If you don’t feel like growing yet another sprawling grid-based metropolis on Cities: Skylines, here’s a list of what you should do to create a charming small town instead!
- Keep residences small and spaced apart
- Create a main street and town center
- Consider renewable energy and recycling
- Integrate farming or fishing industry
- Spend time on landscaping and detailing
Task #1: Keep Residences Small and Spaced Apart
Unlike big cities where every last bit of space needs to be maximized, your small town gets to have plenty of open spaces.
If you want to, it’s also a good opportunity to forgo the usual grid layouts and experiment with curved, irregular roads.
You can follow the natural shape of the terrain to design your road layouts.
Instead of zoning swathes of residential at a time, zone your buildings individually and space them apart, to allow for plenty of open space in between.
Vary your zoning sizes — you can create buildings as small as 1×1.
If you like the look of a certain building, you can tick “Historical building” to prevent the house from upgrading into a larger mansion or apartment.
Task #2: Create a Main Street & Town Center
To give your small town a sense of community, design a town center where people converge for shopping, leisure, and administrative tasks.
Here you’ll want to place government offices, the bulk of your services, perhaps a nice big park, and some shops.
Plan out a main street along which you’ll place most of these public buildings. Since traffic won’t be much of an issue for your small population, a 4-lane road will be enough for the main street.
Task #3: Consider Renewable Energy & Recycling
If your map has plenty of available wind power, consider sticking to wind turbines for your power source, instead of building a coal power plant.
Also, since your population will be fairly small, you could go for a recycling center instead of a landfill site.
Doing the above things will mean your quaint town won’t have to have a patch of badly polluted ground from oil or coal power plants, or landfills.
Task #4: Integrate Farming or Fishing Industries
You’ll want to think about where your small town gets its income.
The farming and fishing industries are great for this — they’re much more fitting than the huge, smoke-belching factories of generic industry.
The Industries DLC will allow you to create a much more customized farming area with great looking crop fields, fruit tree plantations, and pastures.
Alternatively, if you don’t have Industries, you could just paint a district over that part of the map, give it the Farming industry specialization, then zone industry buildings there.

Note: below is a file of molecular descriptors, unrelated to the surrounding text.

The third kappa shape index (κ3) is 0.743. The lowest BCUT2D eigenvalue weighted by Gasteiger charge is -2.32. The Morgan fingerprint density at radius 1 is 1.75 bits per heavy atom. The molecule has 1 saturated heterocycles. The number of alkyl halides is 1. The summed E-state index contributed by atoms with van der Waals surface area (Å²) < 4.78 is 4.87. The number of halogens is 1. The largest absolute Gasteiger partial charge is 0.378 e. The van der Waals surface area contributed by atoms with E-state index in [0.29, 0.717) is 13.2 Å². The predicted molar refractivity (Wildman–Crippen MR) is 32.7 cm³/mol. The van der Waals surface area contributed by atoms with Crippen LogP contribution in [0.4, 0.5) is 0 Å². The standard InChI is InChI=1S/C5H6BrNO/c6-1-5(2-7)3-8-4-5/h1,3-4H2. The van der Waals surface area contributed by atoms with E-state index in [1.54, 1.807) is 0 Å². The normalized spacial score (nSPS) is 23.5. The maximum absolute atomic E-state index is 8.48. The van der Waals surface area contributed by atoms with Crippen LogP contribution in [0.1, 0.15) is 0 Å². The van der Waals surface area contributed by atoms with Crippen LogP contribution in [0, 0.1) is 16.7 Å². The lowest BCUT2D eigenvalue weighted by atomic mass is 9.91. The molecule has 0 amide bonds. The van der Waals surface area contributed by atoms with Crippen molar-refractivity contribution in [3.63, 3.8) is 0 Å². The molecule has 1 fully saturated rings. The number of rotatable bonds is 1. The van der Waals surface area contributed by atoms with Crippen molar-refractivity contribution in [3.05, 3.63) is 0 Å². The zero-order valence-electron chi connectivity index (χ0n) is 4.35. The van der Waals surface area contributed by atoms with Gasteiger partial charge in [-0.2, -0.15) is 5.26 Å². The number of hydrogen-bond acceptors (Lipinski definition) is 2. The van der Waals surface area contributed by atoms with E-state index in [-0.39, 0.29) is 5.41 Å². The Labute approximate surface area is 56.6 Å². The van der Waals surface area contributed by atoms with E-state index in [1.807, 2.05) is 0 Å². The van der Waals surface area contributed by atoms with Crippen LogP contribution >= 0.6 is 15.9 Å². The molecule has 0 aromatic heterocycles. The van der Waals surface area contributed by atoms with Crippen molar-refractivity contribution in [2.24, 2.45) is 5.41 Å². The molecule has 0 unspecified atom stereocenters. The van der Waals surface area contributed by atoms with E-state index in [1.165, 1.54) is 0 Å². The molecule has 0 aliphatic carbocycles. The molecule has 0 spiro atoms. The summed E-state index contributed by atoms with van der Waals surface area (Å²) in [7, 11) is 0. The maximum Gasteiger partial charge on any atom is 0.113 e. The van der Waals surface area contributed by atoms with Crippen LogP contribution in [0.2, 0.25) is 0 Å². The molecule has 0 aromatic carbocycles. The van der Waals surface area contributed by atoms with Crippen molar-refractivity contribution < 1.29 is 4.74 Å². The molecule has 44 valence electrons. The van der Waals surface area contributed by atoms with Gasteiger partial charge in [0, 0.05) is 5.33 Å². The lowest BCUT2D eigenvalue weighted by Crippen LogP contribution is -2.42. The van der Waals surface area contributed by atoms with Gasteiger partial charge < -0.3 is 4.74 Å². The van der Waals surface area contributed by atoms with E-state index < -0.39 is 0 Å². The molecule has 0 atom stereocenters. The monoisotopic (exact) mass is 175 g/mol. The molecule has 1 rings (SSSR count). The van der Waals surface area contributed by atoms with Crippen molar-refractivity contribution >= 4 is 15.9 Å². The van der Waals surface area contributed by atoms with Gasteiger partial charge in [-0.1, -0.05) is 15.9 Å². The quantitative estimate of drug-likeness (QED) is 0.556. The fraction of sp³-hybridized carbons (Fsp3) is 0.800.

If you have the Sunset Harbor DLC, you can also create a fishing industry. It’s a great way to integrate your map’s bodies of water into the narrative of your town!
Task #5: Spend Time on Landscaping and Detailing
Not having to tend to the needs of a massive population means you can pay a bit more attention to carefully beautifying your town.
The Steam Workshop has a lot of free assets that you can use to decorate.
For starters, MrMaison’s Nature Collection brings together a nice selection of trees and shrubberies that you can download all at once.
If you have the Parklife DLC, a big custom park in the middle of your town would be a great attraction.
Outside of park areas, you can also use assets from Parklife (or any free assets you wish to download from the Steam Workshop) to spruce up various spots around your town.
Optional: Use Mods To Make Management & Unlocking Easier
Building a small town forces you into a slower playstyle — which to some may be part of its appeal.
However, it does come with certain difficulties.
First, having such a small and slow-growing population means the balancing act of maintaining a positive budget in the early game can be even more difficult. You might find it tough to get enough tax income to sustain your basic utilities and services.
Another possible downside of keeping your population small is not having access to buildings that require a certain population milestone to unlock.
If you’d rather not deal with these issues and want to focus on the creative aspect instead, there are two mods that can make building your small town a lot easier: the Unlimited Money mod and the Unlock All mod.
You can find both under mods in the content manager.
Using these mods relieves you of any pressure to zone any more than you want, since you will no longer need the population (and the industry/commercial zoning to support them) for income or unlocking facilities.